Soybeans Decline as Warm, Wet Weather Boosts U.S. Crops

Soybean futures fell the most this month as warm, wet weather improved growing conditions amid the outlook for a record crop in the U.S., the world’s biggest grower. Corn and wheat rose.

Domestic farmers will harvest 3.635 billion bushels of soybeans this year, the most ever, the U.S. Department of Agriculture predicts. As of June 22, 72 percent of crops were in good or excellent condition, the most for the date in records going back to 1986, USDA data show.

“The crops look very good, and that remains the biggest negative factor,” Jim Gerlach, the president of A/C Trading Co. in Fowler, Indiana, said in a telephone interview. “The forecasts show very little that will threaten production.”

Soybean futures for November delivery dropped 1.3 percent to close at $12.28 a bushel at 1:15 p.m. on the Chicago Board of Trade, the biggest drop for a most-active contract since May 27.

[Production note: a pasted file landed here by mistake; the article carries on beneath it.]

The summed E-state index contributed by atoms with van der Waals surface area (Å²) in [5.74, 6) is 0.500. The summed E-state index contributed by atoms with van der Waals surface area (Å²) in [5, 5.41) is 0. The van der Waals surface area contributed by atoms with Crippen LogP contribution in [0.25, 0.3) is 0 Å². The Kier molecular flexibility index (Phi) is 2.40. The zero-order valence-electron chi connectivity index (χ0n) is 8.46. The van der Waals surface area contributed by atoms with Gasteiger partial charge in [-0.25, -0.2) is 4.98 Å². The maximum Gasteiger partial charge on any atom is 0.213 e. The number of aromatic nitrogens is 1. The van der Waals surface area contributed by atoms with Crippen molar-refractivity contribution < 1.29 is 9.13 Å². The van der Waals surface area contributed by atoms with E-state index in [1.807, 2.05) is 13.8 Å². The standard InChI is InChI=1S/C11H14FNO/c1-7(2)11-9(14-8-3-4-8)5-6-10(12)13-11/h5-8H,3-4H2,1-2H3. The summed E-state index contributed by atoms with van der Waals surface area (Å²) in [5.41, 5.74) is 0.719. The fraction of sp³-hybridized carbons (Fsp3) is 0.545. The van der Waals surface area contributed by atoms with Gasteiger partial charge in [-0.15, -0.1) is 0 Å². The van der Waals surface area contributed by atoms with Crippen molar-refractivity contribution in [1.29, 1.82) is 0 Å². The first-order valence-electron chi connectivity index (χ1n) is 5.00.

U.S. farmers probably planted a record 82.21 million acres, more than the government’s March forecast of 81.49 million, a Bloomberg News survey showed. The USDA is set to release its new acreage estimate June 30.

Dupont Co., the maker of Pioneer seeds, and Monsanto Co. said this week that earnings will be lower this quarter because farmers switched to planting more soybeans at the expense of corn after rain delayed grain sowing.

Corn futures for delivery in December rose 0.9 percent to $4.4725 a bushel. U.S. planting may total 91.71 million acres, little changed from the USDA’s 91.69 million estimate in March, the Bloomberg survey showed.

Wheat futures for September delivery advanced 1.5 percent to $5.9375 a bushel. This week, the price gained 0.1%, the first rally since May 9.

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